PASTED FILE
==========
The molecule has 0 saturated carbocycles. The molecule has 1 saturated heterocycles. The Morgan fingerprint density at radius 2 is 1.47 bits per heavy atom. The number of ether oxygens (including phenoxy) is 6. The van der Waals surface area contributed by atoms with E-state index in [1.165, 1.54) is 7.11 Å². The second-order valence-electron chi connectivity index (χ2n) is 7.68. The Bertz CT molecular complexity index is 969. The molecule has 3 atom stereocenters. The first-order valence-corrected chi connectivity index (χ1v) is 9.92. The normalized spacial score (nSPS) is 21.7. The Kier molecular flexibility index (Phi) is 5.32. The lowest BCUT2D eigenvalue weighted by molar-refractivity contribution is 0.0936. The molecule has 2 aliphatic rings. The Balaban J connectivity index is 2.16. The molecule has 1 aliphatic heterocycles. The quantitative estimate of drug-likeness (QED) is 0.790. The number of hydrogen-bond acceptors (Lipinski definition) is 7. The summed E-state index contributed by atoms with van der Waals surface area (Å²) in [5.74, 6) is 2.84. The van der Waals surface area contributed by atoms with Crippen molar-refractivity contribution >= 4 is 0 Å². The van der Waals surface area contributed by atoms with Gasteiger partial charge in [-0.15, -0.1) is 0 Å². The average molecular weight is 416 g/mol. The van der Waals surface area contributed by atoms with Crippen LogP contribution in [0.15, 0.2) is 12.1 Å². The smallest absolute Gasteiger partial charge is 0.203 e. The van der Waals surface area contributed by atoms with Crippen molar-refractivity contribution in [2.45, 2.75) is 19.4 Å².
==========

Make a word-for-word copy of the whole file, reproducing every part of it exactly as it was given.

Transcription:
The molecule has 0 saturated carbocycles. The molecule has 1 saturated heterocycles. The Morgan fingerprint density at radius 2 is 1.47 bits per heavy atom. The number of ether oxygens (including phenoxy) is 6. The van der Waals surface area contributed by atoms with E-state index in [1.165, 1.54) is 7.11 Å². The second-order valence-electron chi connectivity index (χ2n) is 7.68. The Bertz CT molecular complexity index is 969. The molecule has 3 atom stereocenters. The first-order valence-corrected chi connectivity index (χ1v) is 9.92. The normalized spacial score (nSPS) is 21.7. The Kier molecular flexibility index (Phi) is 5.32. The lowest BCUT2D eigenvalue weighted by molar-refractivity contribution is 0.0936. The molecule has 2 aliphatic rings. The Balaban J connectivity index is 2.16. The molecule has 1 aliphatic heterocycles. The quantitative estimate of drug-likeness (QED) is 0.790. The number of hydrogen-bond acceptors (Lipinski definition) is 7. The summed E-state index contributed by atoms with van der Waals surface area (Å²) in [5.74, 6) is 2.84. The van der Waals surface area contributed by atoms with Crippen molar-refractivity contribution >= 4 is 0 Å². The van der Waals surface area contributed by atoms with Gasteiger partial charge in [-0.15, -0.1) is 0 Å². The average molecular weight is 416 g/mol. The van der Waals surface area contributed by atoms with Crippen LogP contribution in [0.15, 0.2) is 12.1 Å². The smallest absolute Gasteiger partial charge is 0.203 e. The van der Waals surface area contributed by atoms with Crippen molar-refractivity contribution in [2.45, 2.75) is 19.4 Å².